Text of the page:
As of 2022, Coates’ 490 receptions ranks him sixth all-time in Patriots franchise history. His 50 touchdown receptions ties him with Hall of Fame wide receiver Randy Moss for third all-time in team history behind Rob Gronkowski (79) and Stanley Morgan (67).
Coates’ 50 career touchdown receptions are also the 14th-most in NFL history.
Ben Coates and his wife Yvette have six children: Lauren, Brianna, Brittany, Destiny, Ben, Jr, and Christopher. They currently reside in Concord, N.C.
The Livingstone Athletics Hall of Fame inducted Coates in 2002.
Coates became the Livingstone Blue Bears head football coach after he retired from the National Football League.
Coates described the transition to receiving a college football coach’s salary “a culture shock,” per UBS.com.
Ben Coates hemorrhaged money again. He went through some trying times during his post-football years.
Coates served in various coaching capacities with NFL Europe, World Bowl XII, Dallas Cowboys, Cleveland Browns, Central State Marauders, and Saint Augustine’s Falcons between 2001 and 2005.
During his coaching stint with the Cowboys, Coates helped develop tight end Jason Witten.
When he coached with the Browns, he helped Kellen Winslow II improve his game.
It didn’t take long before the arduous coaching grind took its toll on Ben Coates.
Coates’ back gave out when he bent down during one of his teams’ practices. It was so painful Coates couldn’t even get up.
He had to undergo emergency hip replacement surgery. That and his previous football injuries left him no choice but to stop coaching football.
According to UBS.com, Coates had to rely on NFL disability benefits to get by financially. Fortunately, he had enough savings to pay for his children’s education.
Ben Coates has learned one valuable lesson after another from his struggles with money.
He’s hoping NFL rookies don’t make the same mistakes he made when he was a young gridiron warrior.
Coates encourages them to work on a financial plan once they secure their first NFL contract, per UBS.com.
Better yet, they should educate themselves on financial matters and develop long-term financial goals.
We are wishing Ben Coates a Happy Birthday today!
The 5x pro bowler and 2x first-team all-pro tight end helped the Patriots get to one Super Bowl and accumulated 5,471 receiving yards with the team. In 2008, Ben was inducted into the Patriots Hall of Fame. pic.twitter.com/63kPAfCGCG
— Patriots Alumni (@NEPAC) August 16, 2021
Coates became a member of the Patriots Hall of Fame in 2008.
The South Carolina Athletic Hall of Fame inducted Coates seven years later.
The Central Intercollegiate Athletic Association (CIAA) inducted Ben Coats in 2018.
The Black College Football Hall of Fame enshrined Coates in January 2022.
For all of Ben Coates’ on-field accomplishments and accolades, he’s left wondering why he’s not on the Pro Football Hall of Fame ballot.
“I wonder why,” Coates told the Talk of Fame Network broadcast (via SI.com’s Clark Judge) in April 2019. “I’m like, ‘What is going on?’ I’m (an all-) decade tight end. Been to five Pro Bowls. Two-time All-Pro (First Team). I’m like, ‘Wow, is it because I didn’t win in New England? I mean, what is it?”
Coates compared to his Pro Football Hall of Fame aspirations to getting swept under a rug: he became one of New England’s best tight ends in franchise history only to get swept under a rug for the next several decades.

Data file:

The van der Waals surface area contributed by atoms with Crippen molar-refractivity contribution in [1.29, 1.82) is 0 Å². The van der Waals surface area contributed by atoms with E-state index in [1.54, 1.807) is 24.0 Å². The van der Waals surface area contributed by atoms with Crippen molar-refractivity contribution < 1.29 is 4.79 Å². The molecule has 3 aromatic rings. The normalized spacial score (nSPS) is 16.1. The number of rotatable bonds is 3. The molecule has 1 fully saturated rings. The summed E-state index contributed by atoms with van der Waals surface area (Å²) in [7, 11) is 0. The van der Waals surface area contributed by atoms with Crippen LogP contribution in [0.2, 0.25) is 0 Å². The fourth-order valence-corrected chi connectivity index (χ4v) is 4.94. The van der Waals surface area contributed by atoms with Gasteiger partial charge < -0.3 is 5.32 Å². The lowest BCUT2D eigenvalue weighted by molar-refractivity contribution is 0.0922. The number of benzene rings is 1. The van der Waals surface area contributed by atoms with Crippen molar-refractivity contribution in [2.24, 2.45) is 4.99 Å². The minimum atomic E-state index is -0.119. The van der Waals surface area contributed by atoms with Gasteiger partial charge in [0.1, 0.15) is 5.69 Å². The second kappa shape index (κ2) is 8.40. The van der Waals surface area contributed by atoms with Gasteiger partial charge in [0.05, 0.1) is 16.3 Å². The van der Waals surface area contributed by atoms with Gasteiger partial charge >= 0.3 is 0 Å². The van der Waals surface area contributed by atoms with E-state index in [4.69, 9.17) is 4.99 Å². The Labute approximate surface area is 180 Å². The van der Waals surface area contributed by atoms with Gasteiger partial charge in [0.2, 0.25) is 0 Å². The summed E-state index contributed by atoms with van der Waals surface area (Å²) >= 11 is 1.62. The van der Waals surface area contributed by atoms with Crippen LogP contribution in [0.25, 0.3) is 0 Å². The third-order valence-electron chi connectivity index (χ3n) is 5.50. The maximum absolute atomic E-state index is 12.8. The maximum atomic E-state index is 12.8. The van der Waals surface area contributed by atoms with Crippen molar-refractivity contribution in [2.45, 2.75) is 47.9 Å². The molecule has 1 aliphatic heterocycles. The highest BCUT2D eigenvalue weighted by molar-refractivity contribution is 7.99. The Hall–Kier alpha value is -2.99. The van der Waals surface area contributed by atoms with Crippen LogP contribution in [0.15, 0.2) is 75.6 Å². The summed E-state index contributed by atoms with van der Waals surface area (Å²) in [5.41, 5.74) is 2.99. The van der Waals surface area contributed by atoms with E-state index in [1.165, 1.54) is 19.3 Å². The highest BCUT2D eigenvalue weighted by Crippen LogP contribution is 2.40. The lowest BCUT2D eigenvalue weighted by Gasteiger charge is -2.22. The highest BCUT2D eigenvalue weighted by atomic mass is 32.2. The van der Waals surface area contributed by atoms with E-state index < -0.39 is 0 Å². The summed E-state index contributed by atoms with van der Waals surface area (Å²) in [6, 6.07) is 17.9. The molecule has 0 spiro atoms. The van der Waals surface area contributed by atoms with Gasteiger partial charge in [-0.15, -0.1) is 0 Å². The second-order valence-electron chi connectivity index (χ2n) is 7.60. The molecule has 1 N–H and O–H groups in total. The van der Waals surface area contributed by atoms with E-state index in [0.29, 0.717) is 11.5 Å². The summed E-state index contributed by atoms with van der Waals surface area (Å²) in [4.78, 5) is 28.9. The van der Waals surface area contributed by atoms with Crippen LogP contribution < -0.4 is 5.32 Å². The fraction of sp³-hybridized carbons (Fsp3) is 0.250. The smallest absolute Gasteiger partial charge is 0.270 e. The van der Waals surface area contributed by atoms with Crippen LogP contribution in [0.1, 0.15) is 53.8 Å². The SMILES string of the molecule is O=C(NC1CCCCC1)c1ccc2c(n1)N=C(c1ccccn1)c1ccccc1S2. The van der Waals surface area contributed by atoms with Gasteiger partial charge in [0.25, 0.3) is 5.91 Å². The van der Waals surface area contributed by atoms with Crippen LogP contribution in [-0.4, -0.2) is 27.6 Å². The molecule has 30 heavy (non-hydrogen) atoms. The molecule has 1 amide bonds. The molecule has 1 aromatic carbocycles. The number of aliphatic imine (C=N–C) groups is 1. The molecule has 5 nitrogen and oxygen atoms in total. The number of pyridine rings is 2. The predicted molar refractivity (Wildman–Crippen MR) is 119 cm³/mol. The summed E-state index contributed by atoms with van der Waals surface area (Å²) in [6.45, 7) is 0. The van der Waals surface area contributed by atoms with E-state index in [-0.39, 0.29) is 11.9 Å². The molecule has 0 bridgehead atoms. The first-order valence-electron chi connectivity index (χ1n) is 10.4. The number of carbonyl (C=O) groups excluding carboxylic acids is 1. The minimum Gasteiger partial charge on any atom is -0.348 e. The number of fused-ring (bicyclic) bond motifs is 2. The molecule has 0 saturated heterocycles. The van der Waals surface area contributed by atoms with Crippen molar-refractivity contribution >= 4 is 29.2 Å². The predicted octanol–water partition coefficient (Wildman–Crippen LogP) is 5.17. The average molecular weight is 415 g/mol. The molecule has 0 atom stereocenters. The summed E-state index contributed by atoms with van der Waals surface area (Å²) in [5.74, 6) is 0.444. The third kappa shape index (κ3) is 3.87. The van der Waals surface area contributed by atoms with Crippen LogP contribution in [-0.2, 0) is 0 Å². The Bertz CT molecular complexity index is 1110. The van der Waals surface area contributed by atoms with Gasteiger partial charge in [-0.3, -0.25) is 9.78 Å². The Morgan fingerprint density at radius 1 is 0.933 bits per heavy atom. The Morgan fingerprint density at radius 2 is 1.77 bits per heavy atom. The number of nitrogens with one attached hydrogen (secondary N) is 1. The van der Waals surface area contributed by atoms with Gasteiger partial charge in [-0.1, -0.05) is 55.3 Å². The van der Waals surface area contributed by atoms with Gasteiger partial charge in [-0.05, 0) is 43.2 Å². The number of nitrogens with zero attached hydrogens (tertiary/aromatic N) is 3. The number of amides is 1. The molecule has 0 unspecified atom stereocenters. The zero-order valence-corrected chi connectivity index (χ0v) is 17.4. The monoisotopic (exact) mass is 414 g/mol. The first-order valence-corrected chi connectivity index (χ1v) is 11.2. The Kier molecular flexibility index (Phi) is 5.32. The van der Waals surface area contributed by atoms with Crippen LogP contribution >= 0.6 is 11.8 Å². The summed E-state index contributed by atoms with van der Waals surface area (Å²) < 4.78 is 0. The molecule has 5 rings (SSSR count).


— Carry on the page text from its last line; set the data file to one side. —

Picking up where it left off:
Coates also felt Hall of Fame tight ends such as Mike Ditka and John Mackey’s stats and Super Bowl titles stood out during their era.
He felt he had better stats than them but had to go up against stiffer competition such as Tony Gonzalez, Shannon Sharpe, and Jay Novacek in the 1990s.
Coates told the Talk of Fame Network broadcast he would’ve been in the running for a gold jacket and bust in Canton had the Patriots won Super Bowl XXXI.
Alas, they didn’t.
The closest Ben Coates came to getting inducted into the Pro Football Hall of Fame was in the fall of 2019.
Coates became one of 122 modern-era nominees for the Pro Football Hall of Fame’s Class of 2020.
For now, he’s happy he had established himself as one of the premier tight ends of his era.
“Sometimes it becomes a little overwhelming,” Coates told the Talk of Fame Network. “But hey, I played to have fun. That’s great. I’m up there with the Winslows, the Newsomes, and the Sharpes.”
Coates also cringes at the fact that today’s tight ends aren’t as complete as those of his era.
“Complete tight ends,” Coates told The Boston Globe’s Kevin Paul Dupont in 2021. “They’re a thing of the past.”
Ben Coates was truly a tight end ahead of his time. Run blocking, pass catching, the man did it all for the Patriots and alongside Drew Bledsoe helped lay down the foundation of what would become the Patriot way. pic.twitter.com/LtaOqMk2Y7
— George Balekji (@GeorgeBalekji) December 17, 2021
The former Patriots tight end was known not only for his pass-catching prowess, but also his exceptional blocking abilities.
He observed today’s tight ends are more concerned about scoring points. He even compared today’s game to flag football.
Coates also observed many modern-day tight ends look like kickers – they’re completely clueless about blocking techniques, he said per The Boston Globe.
Coates told Patriots.com in the aftermath of his induction into the Patriots Hall of Fame in 2008 he still keeps in touch with Drew Bledsoe and his former New England teammates.